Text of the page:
As part of my ongoing effort to stay on intellectual par with my eight-year-old son, I’ve been reading about chess. AJ is a chess player. For a while now, I’ve been trying to fool him into thinking that I understand the game by nodding sagely and saying things like, “Ah, yes, the Schlieffen Opening.” But I’m pretty sure he’s on to me.
Anyway, I read Garry Kasparov’s recent piece on chess and computers in the New York Review of Books and liked how he complained about one of the questions journalists are always asking chess champions: How many moves ahead do you see? Kasparov calls this kind of question “an attempt by an outsider to ask something insightful and failing to do so. It’s the equivalent of asking Lance Armstrong how many times he shifts gears during the Tour de France.” He even makes a mini-case against “seeing ahead,” recounting how in one tournament game, he was able to visualize the winning position “a full fifteen moves ahead—an unusual feat.” Only after he’d gambled, mounted an attack and won with the moves he’d envisioned early in the game did he realize that he’d overlooked an easier, shorter route to victory.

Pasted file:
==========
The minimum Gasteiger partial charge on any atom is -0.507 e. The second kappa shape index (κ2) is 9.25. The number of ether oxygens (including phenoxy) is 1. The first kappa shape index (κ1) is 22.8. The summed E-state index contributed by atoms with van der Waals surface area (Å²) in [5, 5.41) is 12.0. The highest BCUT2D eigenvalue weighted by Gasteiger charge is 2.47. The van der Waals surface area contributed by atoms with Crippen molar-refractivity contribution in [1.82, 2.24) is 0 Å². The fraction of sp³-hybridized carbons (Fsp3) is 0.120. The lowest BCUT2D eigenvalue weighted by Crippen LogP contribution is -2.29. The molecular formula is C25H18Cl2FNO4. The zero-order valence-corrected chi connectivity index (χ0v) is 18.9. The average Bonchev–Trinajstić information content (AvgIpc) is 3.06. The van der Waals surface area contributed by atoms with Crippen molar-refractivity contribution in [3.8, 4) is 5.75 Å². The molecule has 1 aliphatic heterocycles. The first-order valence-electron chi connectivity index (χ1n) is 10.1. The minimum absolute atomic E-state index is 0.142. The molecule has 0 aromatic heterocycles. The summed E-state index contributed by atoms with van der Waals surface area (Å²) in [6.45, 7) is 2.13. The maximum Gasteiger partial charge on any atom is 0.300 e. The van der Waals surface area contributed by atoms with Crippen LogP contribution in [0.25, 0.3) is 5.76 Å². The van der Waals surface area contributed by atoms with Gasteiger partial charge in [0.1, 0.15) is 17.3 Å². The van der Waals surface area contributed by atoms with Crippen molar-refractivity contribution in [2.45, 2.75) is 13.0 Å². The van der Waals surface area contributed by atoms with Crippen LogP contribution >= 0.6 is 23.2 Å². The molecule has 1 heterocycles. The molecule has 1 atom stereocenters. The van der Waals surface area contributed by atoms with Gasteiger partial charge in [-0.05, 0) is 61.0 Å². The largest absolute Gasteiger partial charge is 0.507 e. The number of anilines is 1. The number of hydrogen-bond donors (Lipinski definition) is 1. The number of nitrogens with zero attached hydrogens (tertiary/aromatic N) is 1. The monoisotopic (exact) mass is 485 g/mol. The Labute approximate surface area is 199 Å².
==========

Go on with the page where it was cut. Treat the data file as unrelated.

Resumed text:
I tried dropping some of my newfound chess knowledge into conversation today, thinking I might impress my kid. But he wasn't buying it. He wanted to play football in the family room. Nice of the boy to come down to my level.